backtop


Print 49 comment(s) - last by NT78stonewobbl.. on Sep 18 at 2:59 AM


Blogger Amal Gustfra shows off his first RFID implants.  (Source: http://amal.net/)
Numerous studies linking RFID implants to cancer in animals, are gaining significant attention

Last week, Dailytech reported that California's State senate had blocked employers from requiring their employees to get "chipped"--implanted with an RFID chip that would allow for radio identification and tracking.

Now in addition to the privacy concerns, a new report by the Associate Press has brought to light serious doubts on RFID implants' medical safety.

The report details how numerous studies on RFID implants in animal test subjects, starting in the mid-1990s, revealed that the implants led to a significant increase in malignant tumor growth.

Keith Johnson, a retired toxological pathologist who led one of these studies, in 1996 at Dow Chemical Co., when interviewed in the report stated that he had no doubts about whether RFID was to blame for the increased incidence of cancer.  He is quoted as clearly stating, "The transponders were the cause of the tumors."

The findings were reviewed by top cancer specialists, who found the results disturbing.  They cautioned people that these tests were performed on animals, so that they were not necessarily applicable in humans, however, most felt additional research was a necessity.  Some went as far to say that they would not allow family members to receive implants.

Currently about 2,000 people worldwide have received RFID chips implants, according to VeriChip, the leading manufacturer of FDA-approved RFID implants, including a couple who were ordered to do so by their employer.

Verichip commented that they were "not aware of any studies that have resulted in malignant tumors in laboratory rats, mice and certainly not dogs or cats."

The company also, sells RFID chips for animals.

A significant detail to these studies is that many of them were not intended to study the correlation between RFID chip implanting to cancer--rather, during research on a separate topic the increased cancer rates were high enough to catch the researchers' attention and allow them to draw a clear conclusion that the chip was causing the increased cancer rate.

The AP report goes on to discuss the suspect nature of the FDA's approval of VeriChip's human RFID implant.  The FDA is overseen by the Department of Health and Human Sciences, which at the time of the approval, was headed by Tommy Thompson.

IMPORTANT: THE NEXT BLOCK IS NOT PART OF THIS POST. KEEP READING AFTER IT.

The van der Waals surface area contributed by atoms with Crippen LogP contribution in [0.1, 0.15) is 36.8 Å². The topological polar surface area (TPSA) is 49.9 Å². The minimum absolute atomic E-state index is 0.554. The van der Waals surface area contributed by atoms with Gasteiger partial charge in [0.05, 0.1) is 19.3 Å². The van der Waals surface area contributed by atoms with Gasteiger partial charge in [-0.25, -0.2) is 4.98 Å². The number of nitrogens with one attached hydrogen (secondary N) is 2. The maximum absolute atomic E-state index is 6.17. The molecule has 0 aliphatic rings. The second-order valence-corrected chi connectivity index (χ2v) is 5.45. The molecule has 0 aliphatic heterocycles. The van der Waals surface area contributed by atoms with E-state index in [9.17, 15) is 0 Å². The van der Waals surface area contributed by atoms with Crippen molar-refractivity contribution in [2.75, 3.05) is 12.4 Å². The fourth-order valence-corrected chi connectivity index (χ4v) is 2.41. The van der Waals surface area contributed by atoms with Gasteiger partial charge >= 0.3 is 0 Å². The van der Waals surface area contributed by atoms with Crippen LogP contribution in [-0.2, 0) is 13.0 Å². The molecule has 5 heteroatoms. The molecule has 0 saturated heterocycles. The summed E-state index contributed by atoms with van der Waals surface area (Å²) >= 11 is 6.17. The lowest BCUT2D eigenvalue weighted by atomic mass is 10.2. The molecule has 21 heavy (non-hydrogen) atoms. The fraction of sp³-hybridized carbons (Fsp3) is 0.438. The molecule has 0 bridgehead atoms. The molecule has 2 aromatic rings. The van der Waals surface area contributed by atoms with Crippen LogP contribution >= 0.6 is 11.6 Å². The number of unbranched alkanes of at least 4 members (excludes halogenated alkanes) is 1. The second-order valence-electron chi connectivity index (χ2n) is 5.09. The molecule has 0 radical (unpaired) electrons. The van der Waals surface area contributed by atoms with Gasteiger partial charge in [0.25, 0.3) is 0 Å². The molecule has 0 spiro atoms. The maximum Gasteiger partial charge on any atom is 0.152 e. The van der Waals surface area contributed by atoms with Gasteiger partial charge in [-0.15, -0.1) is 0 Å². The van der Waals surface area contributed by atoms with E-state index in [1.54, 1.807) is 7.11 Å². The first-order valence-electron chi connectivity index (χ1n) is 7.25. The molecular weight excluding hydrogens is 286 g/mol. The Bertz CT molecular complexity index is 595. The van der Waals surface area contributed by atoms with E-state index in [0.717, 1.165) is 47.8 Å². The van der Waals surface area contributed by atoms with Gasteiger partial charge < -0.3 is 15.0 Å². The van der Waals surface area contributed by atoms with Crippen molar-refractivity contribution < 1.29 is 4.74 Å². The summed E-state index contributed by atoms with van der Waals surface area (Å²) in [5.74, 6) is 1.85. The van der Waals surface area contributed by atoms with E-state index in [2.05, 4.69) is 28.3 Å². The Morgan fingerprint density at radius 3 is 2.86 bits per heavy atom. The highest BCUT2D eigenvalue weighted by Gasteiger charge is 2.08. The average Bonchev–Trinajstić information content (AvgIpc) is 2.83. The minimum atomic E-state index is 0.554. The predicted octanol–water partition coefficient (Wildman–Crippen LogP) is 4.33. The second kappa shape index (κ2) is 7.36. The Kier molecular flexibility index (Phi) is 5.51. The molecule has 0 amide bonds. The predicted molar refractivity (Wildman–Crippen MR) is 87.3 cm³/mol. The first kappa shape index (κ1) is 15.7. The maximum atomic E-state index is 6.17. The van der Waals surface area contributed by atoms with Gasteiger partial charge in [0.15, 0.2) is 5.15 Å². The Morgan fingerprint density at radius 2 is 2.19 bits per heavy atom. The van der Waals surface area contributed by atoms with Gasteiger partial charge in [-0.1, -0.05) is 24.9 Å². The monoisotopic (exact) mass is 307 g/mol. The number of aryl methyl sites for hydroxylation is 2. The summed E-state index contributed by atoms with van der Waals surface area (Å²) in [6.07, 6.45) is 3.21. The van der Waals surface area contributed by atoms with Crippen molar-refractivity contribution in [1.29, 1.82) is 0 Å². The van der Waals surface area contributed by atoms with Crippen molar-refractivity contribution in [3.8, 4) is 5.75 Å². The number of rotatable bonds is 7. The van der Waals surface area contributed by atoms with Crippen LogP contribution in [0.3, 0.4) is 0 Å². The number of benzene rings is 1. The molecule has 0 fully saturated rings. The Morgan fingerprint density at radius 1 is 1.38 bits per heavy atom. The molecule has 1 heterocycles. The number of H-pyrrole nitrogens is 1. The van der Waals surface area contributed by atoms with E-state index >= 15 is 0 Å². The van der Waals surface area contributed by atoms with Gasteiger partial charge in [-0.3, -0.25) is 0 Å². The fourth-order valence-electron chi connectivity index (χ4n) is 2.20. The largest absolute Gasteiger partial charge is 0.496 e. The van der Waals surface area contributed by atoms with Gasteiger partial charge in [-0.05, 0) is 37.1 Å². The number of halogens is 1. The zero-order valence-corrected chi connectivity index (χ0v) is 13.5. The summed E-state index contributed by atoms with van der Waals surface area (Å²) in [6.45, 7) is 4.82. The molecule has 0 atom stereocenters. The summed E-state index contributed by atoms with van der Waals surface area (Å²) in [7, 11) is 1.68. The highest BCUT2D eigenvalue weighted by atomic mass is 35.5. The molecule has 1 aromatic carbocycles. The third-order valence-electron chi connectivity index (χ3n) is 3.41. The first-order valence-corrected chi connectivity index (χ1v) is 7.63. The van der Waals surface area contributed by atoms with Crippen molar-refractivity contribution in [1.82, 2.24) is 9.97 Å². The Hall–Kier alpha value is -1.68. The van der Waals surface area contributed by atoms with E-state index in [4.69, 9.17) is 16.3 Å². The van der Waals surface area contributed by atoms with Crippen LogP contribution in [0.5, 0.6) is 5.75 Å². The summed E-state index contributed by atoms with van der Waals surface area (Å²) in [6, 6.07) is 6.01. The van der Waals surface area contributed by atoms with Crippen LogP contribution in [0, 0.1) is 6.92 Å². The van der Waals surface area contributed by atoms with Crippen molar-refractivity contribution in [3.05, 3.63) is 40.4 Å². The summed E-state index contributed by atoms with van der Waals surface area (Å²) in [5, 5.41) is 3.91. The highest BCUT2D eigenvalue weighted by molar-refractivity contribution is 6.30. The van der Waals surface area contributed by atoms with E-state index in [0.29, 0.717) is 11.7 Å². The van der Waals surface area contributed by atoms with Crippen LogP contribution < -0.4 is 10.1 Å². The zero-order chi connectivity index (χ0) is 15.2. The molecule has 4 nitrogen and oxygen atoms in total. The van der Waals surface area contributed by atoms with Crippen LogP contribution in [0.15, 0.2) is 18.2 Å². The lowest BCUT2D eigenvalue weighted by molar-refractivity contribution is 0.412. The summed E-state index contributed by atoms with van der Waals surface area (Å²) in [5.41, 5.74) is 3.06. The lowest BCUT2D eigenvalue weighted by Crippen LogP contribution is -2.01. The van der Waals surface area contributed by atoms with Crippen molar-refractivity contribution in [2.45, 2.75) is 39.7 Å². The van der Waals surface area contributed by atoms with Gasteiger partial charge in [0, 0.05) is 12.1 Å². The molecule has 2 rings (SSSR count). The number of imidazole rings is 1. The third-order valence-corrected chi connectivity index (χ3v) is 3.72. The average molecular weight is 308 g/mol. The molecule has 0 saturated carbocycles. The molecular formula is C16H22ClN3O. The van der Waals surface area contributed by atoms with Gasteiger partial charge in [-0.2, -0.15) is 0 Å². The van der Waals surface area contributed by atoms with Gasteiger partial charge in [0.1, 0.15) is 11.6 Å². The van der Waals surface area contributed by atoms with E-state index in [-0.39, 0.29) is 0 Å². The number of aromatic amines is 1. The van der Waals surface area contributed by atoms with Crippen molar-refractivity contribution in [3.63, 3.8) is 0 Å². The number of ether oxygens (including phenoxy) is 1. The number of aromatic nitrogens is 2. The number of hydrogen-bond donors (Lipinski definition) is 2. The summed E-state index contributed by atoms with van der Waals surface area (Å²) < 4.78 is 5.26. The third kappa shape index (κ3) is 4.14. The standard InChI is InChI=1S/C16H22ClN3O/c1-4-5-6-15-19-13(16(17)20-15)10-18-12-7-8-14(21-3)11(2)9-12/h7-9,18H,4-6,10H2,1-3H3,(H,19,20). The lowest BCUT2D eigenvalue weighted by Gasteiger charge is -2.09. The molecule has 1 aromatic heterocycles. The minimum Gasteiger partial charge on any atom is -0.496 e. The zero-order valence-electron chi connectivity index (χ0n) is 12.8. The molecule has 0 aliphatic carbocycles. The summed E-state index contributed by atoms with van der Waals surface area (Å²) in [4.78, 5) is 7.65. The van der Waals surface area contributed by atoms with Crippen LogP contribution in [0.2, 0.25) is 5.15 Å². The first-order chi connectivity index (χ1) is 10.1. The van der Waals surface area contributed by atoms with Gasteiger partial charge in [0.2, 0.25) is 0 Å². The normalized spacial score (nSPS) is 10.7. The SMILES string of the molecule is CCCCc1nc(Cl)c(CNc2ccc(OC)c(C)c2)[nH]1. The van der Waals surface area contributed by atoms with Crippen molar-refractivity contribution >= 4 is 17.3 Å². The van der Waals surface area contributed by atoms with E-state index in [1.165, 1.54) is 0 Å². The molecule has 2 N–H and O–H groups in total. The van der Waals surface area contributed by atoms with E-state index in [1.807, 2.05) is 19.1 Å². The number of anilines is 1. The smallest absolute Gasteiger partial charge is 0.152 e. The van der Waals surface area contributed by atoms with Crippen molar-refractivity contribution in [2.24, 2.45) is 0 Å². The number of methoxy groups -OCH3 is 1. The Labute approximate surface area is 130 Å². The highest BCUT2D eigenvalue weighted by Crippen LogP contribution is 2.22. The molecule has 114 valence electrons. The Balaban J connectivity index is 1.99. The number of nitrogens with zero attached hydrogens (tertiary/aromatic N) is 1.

Just two weeks after the Jan. 10, 2005 approval of the device, Tommy Thompson resigned his post with the department and within five months assumed a position at VeriChip.  He received stock options and cash compensation for his newly acquired position.

Thompson, until recently a candidate for the 2008 Republican presidential nomination, recently denied in an interview having any familiarity with VeriChip before his resignation.

The FDA refused to comment on which studies it reviewed when approving the device.

A recent AMA report which lauded RFID implants, claimed to be entirely unaware of the studies correlating the implant to cancer.  Dr. Steven Stack, an AMA board member, said he had never heard the studies ever mentioned before.

As Dr. Stack had knowledge of the Department of Health and Human Sciences committee's review of the implant, pending FDA approval, this statement would indicate that the Committee did not take these studies into account during its approval process.

More research needs to be done before final conclusions are drawn, but as its dirty laundry comes to light, the controversial practice of RFID implanting and its FDA approval has received another major setback.



Comments     Threshold


This article is over a month old, voting and posting comments is disabled

Just gather the data....
By oTAL on 9/10/2007 1:40:13 PM , Rating: -1
It can't be hard to have a study on this with pets. Most pets now have chips implanted, while 10 years ago none had. Just compare the cancer incidences, correct for any other abnormalities, and if the data seems to be either unclear or pointing towards cancer increase, then do a thorough study on this!

My dog has a chip and I'd like to know if that thing harms his health. To be honest I seriously doubt it.

Something tells me that in 10 years time we will have a lot more data on human use of RFID implants and we still won't know a damn thing...

On a similar issue, I find it amazing that after so many years, nobody can state conclusively (or with a large amount of certainty) if cellphones cause cancer....




RE: Just gather the data....
By masher2 (blog) on 9/10/2007 2:03:51 PM , Rating: 2
Pets with implanted chips haven't seen any increase in cancer rates, which is why these results are a bit surprising.


RE: Just gather the data....
By JasonMick (blog) on 9/10/2007 2:14:46 PM , Rating: 4
quote:
Pets with implanted chips haven't seen any increase in cancer rates, which is why these results are a bit surprising.


Actually there has been at least a slight increase, as there have been reported cases of this:

http://www.inteldaily.com/?c=120&a=3470